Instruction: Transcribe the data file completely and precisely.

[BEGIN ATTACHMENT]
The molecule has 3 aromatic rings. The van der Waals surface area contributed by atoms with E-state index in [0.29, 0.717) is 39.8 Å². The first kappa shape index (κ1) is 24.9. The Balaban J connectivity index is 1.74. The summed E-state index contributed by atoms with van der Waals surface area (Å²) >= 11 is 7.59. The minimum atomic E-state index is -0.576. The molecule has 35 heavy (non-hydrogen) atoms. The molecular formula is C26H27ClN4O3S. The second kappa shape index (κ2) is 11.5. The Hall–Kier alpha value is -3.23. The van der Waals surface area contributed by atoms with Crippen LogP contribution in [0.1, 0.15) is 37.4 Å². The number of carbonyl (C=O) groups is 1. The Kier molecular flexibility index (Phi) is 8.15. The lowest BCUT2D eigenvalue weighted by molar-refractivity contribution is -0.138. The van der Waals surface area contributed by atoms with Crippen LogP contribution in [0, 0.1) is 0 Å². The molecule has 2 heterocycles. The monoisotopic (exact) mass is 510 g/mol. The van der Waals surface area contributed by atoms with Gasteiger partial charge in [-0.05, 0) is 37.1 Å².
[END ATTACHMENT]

The molecule has 3 aromatic rings. The van der Waals surface area contributed by atoms with E-state index in [0.29, 0.717) is 39.8 Å². The first kappa shape index (κ1) is 24.9. The Balaban J connectivity index is 1.74. The summed E-state index contributed by atoms with van der Waals surface area (Å²) >= 11 is 7.59. The minimum atomic E-state index is -0.576. The molecule has 35 heavy (non-hydrogen) atoms. The molecular formula is C26H27ClN4O3S. The second kappa shape index (κ2) is 11.5. The Hall–Kier alpha value is -3.23. The van der Waals surface area contributed by atoms with Crippen LogP contribution in [0.1, 0.15) is 37.4 Å². The number of carbonyl (C=O) groups is 1. The Kier molecular flexibility index (Phi) is 8.15. The lowest BCUT2D eigenvalue weighted by molar-refractivity contribution is -0.138. The van der Waals surface area contributed by atoms with Crippen LogP contribution in [0, 0.1) is 0 Å². The molecule has 2 heterocycles. The monoisotopic (exact) mass is 510 g/mol. The van der Waals surface area contributed by atoms with Gasteiger partial charge in [-0.05, 0) is 37.1 Å².